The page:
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IN WIN Maelstrom Review

airman    -   November 16, 2009
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Closer Look:

The front of the case is relatively simple, as it has no buttons, lights, or I/O. Instead, those are found on the top of the case. The front has two green "bars" that run horizontally on the lower half of the case, to add a simple accent. They have no other function, and have a removable warning label on the top one to let the user know that they are not handles, as the front bezel is not attached strong enough to hold the weight of the case. At the bottom, a 120mm intake fan can be seen through the bottom "drive bay" covers. With close enough inspection, the top drive bay cover has a middle section that can be removed and used with a 3.5" drive. Behind this cover, from the factory, is the removable 5.25" to 3.5" tray adapter. Turning the case to view its right side displays the massive 220mm intake fan and the mounting holes that allow the panel to hold up to six 120mm fans instead of the included 220mm. All the mounting gromets are rubber, so that they may help minimize noise caused by vibration in the fans. Checking out the rear of the case shows a 120mm exhaust fan, seven PCI slots, two large areas of perforations to allow heat escape passively, four holes for external water cooling loops (which are capable of fitting 3/4" OD tubing), and a spot for a bottom-mounted power supply. The left side of the case shows the plain side panel, and not much more.

 

 

 

 

 

  

 

 

 

 

 

 

 

 

As stated above, the top of the case is where the I/O ports, lights, and buttons are located. This is a nice location for when the case is on the floor, where the user does not have to reach all the way over, sometimes to the other side of the case, to turn on the machine or use a USB drive. I definitely like this feature. The I/O ports include four USB, one Firewire, and two e-SATA, as well as audio out and mic in. The top also houses an included 120mm exhaust fan, with room for one more 120mm fan. Between the two creatively designed fan vents is a stamped IN WIN logo. On the bottom of the case, a vent can be found directly below the power supply's location. This can be found on practically any case and helps keep the PSU cool, due to a lot of the power supplies with fans on the bottom where it may be obstructed by the bottom of the case.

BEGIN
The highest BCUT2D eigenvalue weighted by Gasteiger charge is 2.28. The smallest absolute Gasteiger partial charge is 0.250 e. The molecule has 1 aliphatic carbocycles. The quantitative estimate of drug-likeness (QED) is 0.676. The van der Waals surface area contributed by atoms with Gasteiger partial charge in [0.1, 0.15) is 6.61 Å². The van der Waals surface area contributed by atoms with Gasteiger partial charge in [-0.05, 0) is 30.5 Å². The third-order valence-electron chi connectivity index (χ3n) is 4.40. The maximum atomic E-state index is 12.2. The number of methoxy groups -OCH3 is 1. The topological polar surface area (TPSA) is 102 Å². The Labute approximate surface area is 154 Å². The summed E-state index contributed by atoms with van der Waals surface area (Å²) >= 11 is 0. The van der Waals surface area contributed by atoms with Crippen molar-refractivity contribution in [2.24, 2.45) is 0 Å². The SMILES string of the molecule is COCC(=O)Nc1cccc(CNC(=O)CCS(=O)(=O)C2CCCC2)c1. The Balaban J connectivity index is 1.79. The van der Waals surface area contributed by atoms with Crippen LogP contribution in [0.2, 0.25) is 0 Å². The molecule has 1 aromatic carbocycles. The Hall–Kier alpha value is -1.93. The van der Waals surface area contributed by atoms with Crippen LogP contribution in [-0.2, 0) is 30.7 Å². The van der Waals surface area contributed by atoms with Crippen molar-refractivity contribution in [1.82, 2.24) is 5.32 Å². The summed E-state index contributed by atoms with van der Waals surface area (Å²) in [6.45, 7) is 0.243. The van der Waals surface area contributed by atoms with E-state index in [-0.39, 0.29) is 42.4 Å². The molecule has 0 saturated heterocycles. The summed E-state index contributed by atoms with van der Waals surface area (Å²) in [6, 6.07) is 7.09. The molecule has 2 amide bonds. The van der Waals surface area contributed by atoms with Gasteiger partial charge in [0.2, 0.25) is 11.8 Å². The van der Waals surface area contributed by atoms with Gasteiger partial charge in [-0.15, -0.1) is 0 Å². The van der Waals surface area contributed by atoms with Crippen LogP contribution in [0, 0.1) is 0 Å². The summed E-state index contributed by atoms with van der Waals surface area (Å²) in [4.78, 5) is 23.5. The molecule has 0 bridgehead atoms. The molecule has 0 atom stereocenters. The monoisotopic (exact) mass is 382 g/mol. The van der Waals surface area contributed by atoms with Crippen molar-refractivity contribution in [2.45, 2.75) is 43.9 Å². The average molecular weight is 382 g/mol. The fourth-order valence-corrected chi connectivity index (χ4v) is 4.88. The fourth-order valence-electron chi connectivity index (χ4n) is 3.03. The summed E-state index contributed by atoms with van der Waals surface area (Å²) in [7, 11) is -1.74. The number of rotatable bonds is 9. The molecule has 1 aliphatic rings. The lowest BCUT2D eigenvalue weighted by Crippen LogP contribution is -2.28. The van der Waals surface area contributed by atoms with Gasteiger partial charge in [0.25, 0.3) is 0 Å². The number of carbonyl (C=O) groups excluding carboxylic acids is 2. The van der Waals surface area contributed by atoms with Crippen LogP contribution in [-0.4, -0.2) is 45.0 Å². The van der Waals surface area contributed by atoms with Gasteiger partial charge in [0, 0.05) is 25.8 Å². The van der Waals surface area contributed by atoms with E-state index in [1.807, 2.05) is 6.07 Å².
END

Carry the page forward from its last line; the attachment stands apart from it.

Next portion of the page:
The front bezel pops off easily by only having to squeeze one of the tabs on the inside of the case. With the front of the case off, you can see that there are no wires or any electrical connections at all associated with the front bezel. There is no fan filter specifically associated with the front 120mm intake fan because the drive bay covers themselves (which have a fine plastic mesh) act as dust filters. These covers are removable everywhere on the front panel, even though the three spaces at the bottom do not have the ability to hold any external drives.

 

 

 

Now that I've taken a look at the outside of the case, it's now time for me to start checking out the internals and get the hardware installed so that it may be tested.




  1. Introduction and Closer Look
  2. Closer Look (The Case)
  3. Closer Look (Working Components)
  4. Specifications & Features
  5. Testing & Setup
  6. Conclusion
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